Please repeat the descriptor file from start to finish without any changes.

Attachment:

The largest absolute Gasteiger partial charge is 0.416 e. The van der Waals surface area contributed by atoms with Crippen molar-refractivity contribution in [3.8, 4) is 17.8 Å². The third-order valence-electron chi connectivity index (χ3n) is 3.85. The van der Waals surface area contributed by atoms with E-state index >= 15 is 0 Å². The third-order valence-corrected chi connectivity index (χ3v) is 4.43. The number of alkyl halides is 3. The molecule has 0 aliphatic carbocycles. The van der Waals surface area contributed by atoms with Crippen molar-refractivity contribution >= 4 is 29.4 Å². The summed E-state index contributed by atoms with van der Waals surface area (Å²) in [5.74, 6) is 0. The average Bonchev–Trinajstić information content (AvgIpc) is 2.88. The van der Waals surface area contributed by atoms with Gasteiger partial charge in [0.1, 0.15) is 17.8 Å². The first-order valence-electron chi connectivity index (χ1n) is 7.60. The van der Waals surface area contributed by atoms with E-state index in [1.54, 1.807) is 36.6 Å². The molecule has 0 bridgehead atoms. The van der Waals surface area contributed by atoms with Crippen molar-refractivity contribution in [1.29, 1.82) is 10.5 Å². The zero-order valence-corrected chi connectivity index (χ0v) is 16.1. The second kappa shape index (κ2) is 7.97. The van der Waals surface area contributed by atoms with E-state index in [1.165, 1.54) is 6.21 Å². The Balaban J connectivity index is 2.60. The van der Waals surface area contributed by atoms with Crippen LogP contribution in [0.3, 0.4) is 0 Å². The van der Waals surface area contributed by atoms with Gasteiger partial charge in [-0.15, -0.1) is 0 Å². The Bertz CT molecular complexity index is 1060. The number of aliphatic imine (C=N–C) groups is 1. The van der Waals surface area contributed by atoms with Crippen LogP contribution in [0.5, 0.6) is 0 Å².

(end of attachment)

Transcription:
The largest absolute Gasteiger partial charge is 0.416 e. The van der Waals surface area contributed by atoms with Crippen molar-refractivity contribution in [3.8, 4) is 17.8 Å². The third-order valence-electron chi connectivity index (χ3n) is 3.85. The van der Waals surface area contributed by atoms with E-state index >= 15 is 0 Å². The third-order valence-corrected chi connectivity index (χ3v) is 4.43. The number of alkyl halides is 3. The molecule has 0 aliphatic carbocycles. The van der Waals surface area contributed by atoms with Crippen molar-refractivity contribution >= 4 is 29.4 Å². The summed E-state index contributed by atoms with van der Waals surface area (Å²) in [5.74, 6) is 0. The average Bonchev–Trinajstić information content (AvgIpc) is 2.88. The van der Waals surface area contributed by atoms with Gasteiger partial charge in [0.1, 0.15) is 17.8 Å². The first-order valence-electron chi connectivity index (χ1n) is 7.60. The van der Waals surface area contributed by atoms with E-state index in [1.54, 1.807) is 36.6 Å². The molecule has 0 bridgehead atoms. The van der Waals surface area contributed by atoms with Crippen molar-refractivity contribution in [1.29, 1.82) is 10.5 Å². The zero-order valence-corrected chi connectivity index (χ0v) is 16.1. The second kappa shape index (κ2) is 7.97. The van der Waals surface area contributed by atoms with E-state index in [1.165, 1.54) is 6.21 Å². The Balaban J connectivity index is 2.60. The van der Waals surface area contributed by atoms with Crippen LogP contribution in [0.3, 0.4) is 0 Å². The van der Waals surface area contributed by atoms with Gasteiger partial charge in [-0.15, -0.1) is 0 Å². The Bertz CT molecular complexity index is 1060. The number of aliphatic imine (C=N–C) groups is 1. The van der Waals surface area contributed by atoms with Crippen LogP contribution in [0.5, 0.6) is 0 Å².